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New Method of Fertilization Could Improve IVF Success Rates

April 12, 2013

Intracytoplasmic sperm injection (ICSI) is a method of fertilization used in conjunction with in vitro fertilization (IVF) to address male factor infertility. The procedure involves selecting sperm after examination under 200-400 times magnification, then injecting one sperm into each egg. Only the sperm with normal appearance are selected.

A relatively new procedure, Intracytoplasmic Morphologically Selected Sperm Injection (IMSI) differs only in that sperm is examined under 6,300 times ultramagnification. IMSI is more costly than ICSI, but it could benefit fertility patients who have experienced failed IVF with ICSI cycles.

A study, published in the April issue of Fertility and Sterility, sought to compare both fertilization methods to determine which could provide better pregnancy outcomes. Data was examined from 9,413 cases presenting with male factor infertility and history of failed IVF cycles between 2006 and 2011. Patients were given the choice between IMSI and ICSI fertilization for their IVF cycles; 1,891 chose ICSI and 577 chose IMSI. Researchers discovered that pregnancy rates between the two fertilization methods were not statistically different, however delivery rates were slightly higher for IMSI patients than ICSI patients. Patients who experienced a failed ICSI cycle were then allowed to choose between ICSI and IMSI for their second cycle. Pregnancy rates were significantly higher (56%) for those who elected to use IMSI versus those who completed a subsequent cycle with ICSI (38%). Delivery rates were also higher for the IMSI group (28%) than the ICSI group (18%).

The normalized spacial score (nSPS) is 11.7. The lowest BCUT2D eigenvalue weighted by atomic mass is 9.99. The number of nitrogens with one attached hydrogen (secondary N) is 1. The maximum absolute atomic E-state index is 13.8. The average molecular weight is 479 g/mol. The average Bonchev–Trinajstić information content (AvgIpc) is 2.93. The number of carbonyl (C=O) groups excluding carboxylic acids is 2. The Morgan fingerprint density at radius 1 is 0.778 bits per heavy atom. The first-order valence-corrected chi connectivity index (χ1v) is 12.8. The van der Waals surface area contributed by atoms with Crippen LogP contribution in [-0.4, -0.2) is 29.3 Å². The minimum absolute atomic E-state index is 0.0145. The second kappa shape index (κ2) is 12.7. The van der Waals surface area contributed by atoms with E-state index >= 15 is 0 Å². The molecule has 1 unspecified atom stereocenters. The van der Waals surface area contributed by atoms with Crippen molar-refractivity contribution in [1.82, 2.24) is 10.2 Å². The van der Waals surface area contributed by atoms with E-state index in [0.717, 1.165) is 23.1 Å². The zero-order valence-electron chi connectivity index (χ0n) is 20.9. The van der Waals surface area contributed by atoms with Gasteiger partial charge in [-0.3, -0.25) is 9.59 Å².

Results suggest an improved implantation rate and pregnancy rate with decreased miscarriage rates for couples utilizing the IMSI method of fertilization. IMSI presented nearly triple the chance of pregnancy and delivery for couples who experienced a failed ICSI cycle prior. However, couples who completed two cycles of IMSI had the lowest pregnancy and delivery rates, suggesting some level of chance or less stringent criteria for selecting sperm may prove beneficial to some couples.

Overall, ICSI seems to be a good first line treatment, with the more expensive procedure of IMSI being reserved for couples who fail one or more IVF with ICSI cycles.


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